Grimes

29 September 2012 - Washington, D.C.

by Corey Beasley

29 October 2012

Grimes brings a newly perfected live set to a thrilled crowd in DC.
Photo Credit: Tommy Chase Lucas  

Claire Boucher, as Grimes, may be the most hyped indie act of the year. Her mercurial blend of dance-floor rhythms, Top 40 pop sensibilities, and outright weirdness makes for a captivating, unique persona—and one that the blogosphere has latched onto like a barnacle on the bow of a ship. Fortunately for Grimes, she has the chops to sustain the hype. Her recent show at D.C.’s 500-capacity U Street Music Hall sold out months in advance, and it was a great opportunity to see how her live show has evolved along with her place in the spotlight.
  
At early shows, like her breakthrough set at 2011’s SXSW, Boucher seemed confident but shy, engaging but not quite sure what to do in a live setting. After all, she’s the solo proprietor of Grimes, and until recently her set involved her simply splitting her time between a few keyboard and synth rigs onstage. Now, Grimes comes equipped with backup dancers who double as auxiliary musicians and cheerleaders, bouncing around the stage while Boucher herself spends less time programming and more time singing and dancing.

It’s a good decision. Boucher is an extravagantly talented musician, and her early sets showed—if nothing else—her virtuoso talents on the keys. But it didn’t always make for an engaging set if you weren’t immediately at the stage. Now, she’s figured it out, and her physical presence and sheer ebullience when dropping the beat on “Oblivion” ups her live game to a whole new level. The crowd responded in turn, bouncing and shaking and generally transforming into a single entity of flailing limbs and sweat. Grimes has serious momentum at her back, and she’s running with it. Here’s to seeing where she takes things now.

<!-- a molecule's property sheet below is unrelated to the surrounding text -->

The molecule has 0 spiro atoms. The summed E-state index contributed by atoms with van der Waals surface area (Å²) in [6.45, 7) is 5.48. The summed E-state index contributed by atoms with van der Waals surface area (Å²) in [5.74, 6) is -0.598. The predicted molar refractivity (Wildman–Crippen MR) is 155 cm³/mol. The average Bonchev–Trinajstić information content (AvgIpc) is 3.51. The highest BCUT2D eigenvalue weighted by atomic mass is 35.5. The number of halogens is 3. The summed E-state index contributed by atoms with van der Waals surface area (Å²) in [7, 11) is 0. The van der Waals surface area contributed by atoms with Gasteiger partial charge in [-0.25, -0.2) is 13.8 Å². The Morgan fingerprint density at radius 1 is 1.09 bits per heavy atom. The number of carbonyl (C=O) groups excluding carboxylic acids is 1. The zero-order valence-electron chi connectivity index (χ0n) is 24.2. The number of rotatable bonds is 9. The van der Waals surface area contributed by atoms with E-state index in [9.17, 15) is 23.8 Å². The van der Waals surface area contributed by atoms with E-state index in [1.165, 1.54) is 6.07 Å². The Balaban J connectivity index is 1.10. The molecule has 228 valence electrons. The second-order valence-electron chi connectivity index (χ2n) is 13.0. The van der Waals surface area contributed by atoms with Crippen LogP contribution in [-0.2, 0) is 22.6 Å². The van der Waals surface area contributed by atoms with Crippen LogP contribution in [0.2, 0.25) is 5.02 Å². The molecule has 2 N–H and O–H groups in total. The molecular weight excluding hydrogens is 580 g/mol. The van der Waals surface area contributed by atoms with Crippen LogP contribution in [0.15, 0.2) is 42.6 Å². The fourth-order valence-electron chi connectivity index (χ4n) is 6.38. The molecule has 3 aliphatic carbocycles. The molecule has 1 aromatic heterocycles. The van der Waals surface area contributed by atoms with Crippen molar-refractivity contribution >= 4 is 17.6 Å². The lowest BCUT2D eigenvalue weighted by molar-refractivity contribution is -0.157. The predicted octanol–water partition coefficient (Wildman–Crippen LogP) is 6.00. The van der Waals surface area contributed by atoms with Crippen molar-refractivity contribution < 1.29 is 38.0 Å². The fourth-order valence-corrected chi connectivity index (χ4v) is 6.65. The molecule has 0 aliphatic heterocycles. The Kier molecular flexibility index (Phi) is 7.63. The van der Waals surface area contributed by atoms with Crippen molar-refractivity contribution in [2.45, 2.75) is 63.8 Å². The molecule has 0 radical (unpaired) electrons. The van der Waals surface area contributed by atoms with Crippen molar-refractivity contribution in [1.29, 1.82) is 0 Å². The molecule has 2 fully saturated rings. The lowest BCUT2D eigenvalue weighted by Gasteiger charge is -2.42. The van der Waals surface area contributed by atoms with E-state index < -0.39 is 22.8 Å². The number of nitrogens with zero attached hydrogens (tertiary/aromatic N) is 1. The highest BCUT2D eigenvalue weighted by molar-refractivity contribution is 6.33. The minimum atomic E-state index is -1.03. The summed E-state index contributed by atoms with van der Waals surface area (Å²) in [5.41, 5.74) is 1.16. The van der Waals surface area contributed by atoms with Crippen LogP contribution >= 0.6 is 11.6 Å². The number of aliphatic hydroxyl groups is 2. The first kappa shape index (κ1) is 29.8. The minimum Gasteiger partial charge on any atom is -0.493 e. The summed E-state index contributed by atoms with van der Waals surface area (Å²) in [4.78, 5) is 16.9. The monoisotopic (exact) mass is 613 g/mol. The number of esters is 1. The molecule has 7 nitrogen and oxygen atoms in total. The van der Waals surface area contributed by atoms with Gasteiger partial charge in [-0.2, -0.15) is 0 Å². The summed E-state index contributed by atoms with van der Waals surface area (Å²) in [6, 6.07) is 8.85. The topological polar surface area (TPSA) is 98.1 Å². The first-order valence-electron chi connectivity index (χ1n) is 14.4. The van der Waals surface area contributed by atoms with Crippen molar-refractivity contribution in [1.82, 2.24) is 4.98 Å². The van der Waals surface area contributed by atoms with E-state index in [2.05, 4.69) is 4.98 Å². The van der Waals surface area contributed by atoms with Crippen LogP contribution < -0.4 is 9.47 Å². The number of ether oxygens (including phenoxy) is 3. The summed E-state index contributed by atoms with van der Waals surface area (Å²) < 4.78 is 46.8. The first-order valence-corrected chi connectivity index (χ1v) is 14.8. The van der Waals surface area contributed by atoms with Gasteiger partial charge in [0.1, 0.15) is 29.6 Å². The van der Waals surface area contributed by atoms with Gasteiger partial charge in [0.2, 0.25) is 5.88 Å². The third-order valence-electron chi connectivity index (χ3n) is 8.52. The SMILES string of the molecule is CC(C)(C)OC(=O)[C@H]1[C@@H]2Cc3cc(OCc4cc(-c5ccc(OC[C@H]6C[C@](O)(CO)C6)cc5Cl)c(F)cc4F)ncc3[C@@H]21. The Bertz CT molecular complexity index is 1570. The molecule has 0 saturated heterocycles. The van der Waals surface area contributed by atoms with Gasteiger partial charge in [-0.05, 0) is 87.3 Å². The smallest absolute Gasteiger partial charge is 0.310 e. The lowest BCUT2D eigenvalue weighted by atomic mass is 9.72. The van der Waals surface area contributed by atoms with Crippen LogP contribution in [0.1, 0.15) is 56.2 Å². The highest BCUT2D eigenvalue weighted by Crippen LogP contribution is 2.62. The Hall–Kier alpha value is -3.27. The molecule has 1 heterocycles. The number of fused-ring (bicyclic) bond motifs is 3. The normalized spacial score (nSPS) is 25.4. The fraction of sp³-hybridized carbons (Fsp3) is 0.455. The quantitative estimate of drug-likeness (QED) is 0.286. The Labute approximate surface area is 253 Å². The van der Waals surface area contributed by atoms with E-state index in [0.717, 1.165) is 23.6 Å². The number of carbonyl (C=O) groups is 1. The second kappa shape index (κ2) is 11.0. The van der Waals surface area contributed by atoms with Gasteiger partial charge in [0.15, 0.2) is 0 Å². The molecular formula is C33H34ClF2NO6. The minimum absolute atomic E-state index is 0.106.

Setlist

·  Symphonia IX (My Wait Is U)
·  Vanessa
·  Vowels = Space and Time
·  Oblivion
·  Circumambient
·  Be A Body
·  Genesis
·  Phone Sex

 

We all know how critical it is to keep independent voices alive and strong online. Please consider a donation to support our work as an independent publisher devoted to the arts and humanities. Your donation will help PopMatters stay viable through these changing and challenging times where advertising no longer covers our costs. We need your help to keep PopMatters publishing. Thank you.

 


//comments
//related
//Mixed media
//Blogs

'Fire Emblem Heroes' Is a Bad Crossover

// Moving Pixels

"Fire Emblem Heroes desperately and shamelessly wants to monetize our love for these characters, yet it has no idea why we came to love them in the first place.

READ the article